FIG. 7 is a sectional view of the disk cartridge envelope taken along lines 7--7 of FIG. 6.
FIG. 8 is a perspective view of a third embodiment of the disk cartridge envelope.
FIG. 9 is a sectional view of the disk cartridge envelope taken along lines 9--9 of FIG. 8.
Referring now to the drawings in detail and to FIGS. 1-5 thereof, it will be seen that a flexible disk cartridge protective envelope, constructed in accordance with the present invention, has a front wall 2, a rear wall 4 and a protective cover or flap 6. The walls 2, 4 and protective cover 6 may be individual sections joined together but are preferably constructed from a single sheet of paper material which is shaped and folded to form the assembled envelope shown in FIG. 2. If constructed from a single sheet of paper, the unassembled envelope has its rear wall 4 joined to and interposed between the front wall 2 and the protective cover 6. The points at which the rear wall 4 joins the cover 6 and front wall 2, shown in FIG. 1 by broken lines A and B respectively, are scored to allow the front wall and cover to be easily folded to meet the rear wall.
The front wall 2 may also include side flaps 8. The side flaps 8 are used to join the front wall 2 to the rear wall 4 and are preferred over other means of joining the two because they provide the envelope with additional strength and rigidity. The side flaps 8 project outwardly from opposite sides of the front wall 2 of the unassembled envelope. They may have an angled edge 10 which facilitates assembly by allowing a cleaner fold with no trimming of the bottom edge of the envelope necessary after assembly. A center strip 12 of permanent adhesive is provided on one surface of each side flap 8 to permanently join the side flap to the rear wall 4. The front wall/side flap junctures are scored along broken lines C, as shown in FIG. 1, to facilitate folding.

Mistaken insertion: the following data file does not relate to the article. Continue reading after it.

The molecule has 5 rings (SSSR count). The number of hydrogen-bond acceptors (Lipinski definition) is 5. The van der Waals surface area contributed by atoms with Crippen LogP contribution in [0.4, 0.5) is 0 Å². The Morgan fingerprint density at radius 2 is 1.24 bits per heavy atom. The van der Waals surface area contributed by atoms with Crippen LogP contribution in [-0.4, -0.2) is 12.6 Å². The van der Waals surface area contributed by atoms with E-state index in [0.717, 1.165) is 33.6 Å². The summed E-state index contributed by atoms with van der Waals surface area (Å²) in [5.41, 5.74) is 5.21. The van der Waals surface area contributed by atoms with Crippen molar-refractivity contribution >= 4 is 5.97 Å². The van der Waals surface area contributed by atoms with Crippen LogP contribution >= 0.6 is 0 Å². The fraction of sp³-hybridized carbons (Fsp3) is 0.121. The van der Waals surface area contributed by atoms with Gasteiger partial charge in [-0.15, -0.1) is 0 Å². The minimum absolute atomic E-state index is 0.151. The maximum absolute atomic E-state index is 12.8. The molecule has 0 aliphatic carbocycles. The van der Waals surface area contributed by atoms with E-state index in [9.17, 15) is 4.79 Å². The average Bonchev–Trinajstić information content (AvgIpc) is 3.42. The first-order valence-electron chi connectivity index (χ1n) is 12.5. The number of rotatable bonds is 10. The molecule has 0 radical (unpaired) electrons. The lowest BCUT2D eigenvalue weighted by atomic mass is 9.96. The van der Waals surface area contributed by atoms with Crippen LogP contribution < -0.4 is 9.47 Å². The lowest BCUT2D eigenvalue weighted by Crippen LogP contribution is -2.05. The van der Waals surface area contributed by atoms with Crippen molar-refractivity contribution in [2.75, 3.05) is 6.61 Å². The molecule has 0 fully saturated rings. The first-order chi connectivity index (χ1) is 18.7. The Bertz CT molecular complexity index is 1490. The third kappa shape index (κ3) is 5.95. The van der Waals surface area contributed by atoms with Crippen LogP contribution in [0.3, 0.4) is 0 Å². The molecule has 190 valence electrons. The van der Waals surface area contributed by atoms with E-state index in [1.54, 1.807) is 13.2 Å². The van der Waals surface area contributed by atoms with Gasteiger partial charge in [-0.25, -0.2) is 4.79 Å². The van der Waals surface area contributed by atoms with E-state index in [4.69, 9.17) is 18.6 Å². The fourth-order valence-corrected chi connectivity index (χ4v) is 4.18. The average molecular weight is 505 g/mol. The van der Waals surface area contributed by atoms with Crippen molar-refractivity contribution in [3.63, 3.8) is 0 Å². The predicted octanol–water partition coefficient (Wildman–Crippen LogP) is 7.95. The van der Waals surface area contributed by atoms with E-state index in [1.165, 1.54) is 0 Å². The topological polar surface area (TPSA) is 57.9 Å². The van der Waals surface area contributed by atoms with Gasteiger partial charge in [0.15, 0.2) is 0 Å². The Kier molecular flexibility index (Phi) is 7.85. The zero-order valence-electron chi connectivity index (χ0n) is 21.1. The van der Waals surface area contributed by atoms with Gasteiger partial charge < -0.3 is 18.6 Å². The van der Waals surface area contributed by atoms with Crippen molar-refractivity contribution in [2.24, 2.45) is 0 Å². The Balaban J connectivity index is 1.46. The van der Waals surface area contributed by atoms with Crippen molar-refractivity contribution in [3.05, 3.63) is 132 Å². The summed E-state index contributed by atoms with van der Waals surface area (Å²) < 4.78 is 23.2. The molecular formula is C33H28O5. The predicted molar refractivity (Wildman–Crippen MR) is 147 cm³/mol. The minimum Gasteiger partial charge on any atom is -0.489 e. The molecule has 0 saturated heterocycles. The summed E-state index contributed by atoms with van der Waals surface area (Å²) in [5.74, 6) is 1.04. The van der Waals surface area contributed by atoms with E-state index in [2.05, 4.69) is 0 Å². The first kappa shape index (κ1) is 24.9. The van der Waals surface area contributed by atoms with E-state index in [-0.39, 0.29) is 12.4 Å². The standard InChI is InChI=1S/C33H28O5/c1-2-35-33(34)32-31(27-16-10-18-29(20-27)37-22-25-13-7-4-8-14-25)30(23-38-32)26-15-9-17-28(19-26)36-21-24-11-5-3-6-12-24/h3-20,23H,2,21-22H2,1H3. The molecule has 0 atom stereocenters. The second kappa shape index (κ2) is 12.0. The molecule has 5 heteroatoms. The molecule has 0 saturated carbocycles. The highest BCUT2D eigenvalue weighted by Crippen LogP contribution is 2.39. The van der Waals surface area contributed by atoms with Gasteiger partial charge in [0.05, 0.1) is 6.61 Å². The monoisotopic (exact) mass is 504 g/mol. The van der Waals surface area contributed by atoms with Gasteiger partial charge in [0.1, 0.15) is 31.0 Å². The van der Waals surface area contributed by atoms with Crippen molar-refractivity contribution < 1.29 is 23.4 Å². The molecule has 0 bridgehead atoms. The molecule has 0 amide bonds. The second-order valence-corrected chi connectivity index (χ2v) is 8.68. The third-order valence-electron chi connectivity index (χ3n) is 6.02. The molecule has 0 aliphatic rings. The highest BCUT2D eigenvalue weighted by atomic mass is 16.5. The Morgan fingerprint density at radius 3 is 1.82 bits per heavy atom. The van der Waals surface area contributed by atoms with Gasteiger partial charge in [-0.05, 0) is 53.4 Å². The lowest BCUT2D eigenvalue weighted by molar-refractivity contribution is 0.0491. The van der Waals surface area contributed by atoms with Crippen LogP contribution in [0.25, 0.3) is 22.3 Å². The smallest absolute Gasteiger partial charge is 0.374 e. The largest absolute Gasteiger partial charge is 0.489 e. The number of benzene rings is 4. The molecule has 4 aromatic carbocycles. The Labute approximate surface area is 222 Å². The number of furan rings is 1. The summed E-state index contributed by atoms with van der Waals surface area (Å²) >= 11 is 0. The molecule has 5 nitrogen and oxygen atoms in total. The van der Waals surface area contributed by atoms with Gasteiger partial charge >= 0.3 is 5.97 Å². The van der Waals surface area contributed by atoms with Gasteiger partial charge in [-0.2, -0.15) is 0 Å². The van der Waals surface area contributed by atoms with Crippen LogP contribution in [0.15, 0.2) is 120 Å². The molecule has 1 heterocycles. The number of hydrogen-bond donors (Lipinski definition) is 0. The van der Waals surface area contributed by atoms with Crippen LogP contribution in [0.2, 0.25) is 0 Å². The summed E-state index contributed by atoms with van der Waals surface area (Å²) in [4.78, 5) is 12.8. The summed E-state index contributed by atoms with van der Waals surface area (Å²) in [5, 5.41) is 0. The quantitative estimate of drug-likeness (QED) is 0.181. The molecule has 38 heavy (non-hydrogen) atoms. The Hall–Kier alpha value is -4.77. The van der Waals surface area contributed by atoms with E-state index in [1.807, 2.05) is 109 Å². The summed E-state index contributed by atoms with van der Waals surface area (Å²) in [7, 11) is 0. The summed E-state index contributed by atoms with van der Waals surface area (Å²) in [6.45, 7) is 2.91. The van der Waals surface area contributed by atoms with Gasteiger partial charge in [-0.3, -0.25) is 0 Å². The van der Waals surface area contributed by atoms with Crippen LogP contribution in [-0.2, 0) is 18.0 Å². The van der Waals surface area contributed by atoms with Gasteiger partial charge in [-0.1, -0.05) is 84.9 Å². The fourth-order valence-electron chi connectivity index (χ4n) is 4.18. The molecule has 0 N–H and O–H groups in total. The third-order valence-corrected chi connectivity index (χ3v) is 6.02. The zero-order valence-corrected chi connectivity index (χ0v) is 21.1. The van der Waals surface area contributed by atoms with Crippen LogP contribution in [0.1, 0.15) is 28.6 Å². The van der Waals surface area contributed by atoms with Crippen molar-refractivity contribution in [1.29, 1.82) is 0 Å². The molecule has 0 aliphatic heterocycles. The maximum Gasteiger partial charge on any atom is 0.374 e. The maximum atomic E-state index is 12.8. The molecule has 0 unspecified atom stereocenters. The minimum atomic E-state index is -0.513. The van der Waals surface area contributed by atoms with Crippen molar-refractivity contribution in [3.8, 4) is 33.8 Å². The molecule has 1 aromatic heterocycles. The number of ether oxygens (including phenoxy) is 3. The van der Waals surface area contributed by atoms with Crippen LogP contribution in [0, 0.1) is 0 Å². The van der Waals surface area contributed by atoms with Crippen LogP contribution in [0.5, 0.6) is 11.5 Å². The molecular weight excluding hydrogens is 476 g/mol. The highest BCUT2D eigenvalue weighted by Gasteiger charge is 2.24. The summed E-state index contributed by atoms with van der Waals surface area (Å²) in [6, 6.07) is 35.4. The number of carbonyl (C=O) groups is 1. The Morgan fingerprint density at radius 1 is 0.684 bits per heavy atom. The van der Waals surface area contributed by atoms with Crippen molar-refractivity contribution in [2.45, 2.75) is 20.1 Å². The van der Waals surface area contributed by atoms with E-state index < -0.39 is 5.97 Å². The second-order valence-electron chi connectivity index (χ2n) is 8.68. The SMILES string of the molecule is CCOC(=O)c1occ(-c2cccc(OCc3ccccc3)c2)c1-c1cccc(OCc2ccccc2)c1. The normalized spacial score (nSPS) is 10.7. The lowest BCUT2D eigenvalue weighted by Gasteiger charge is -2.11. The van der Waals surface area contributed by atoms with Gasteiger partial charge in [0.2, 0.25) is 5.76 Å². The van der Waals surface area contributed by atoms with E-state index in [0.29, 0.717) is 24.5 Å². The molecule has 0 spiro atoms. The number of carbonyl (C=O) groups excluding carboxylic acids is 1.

Assembly of the protective envelope according to the present invention, as shown in FIG. 1, is as follows:
The front wall 2 is folded along broken line B so that it meets the rear wall 4. The side flaps 8 are then folded along broken lines C around the side edges 14 of the rear wall 4 and are joined to the rear wall by the adhesive center strips 12. Thus, a pocket 16 is formed having an opening 18 on one side into which a disk cartridge 20 may be inserted. The width of the rear wall 4 and front wall 2 should be slightly larger than that of the cartridge 20. This will compensate for the slightly smaller pocket width due to folding along lines C and will allow the disk cartridge 20 to be easily inserted and removed from the pocket 16. The protective cover 6 is folded along broken line A so that in the assembled envelope the front wall 2 lies partially between the rear wall 4 and the protective cover 6.
The assembled envelope according to the present invention is shown in FIG. 2. The top, bottom and side edges 22, 24, 26 of the assembled envelope correspond to the folds along lines A, B and C respectively of FIG. 1.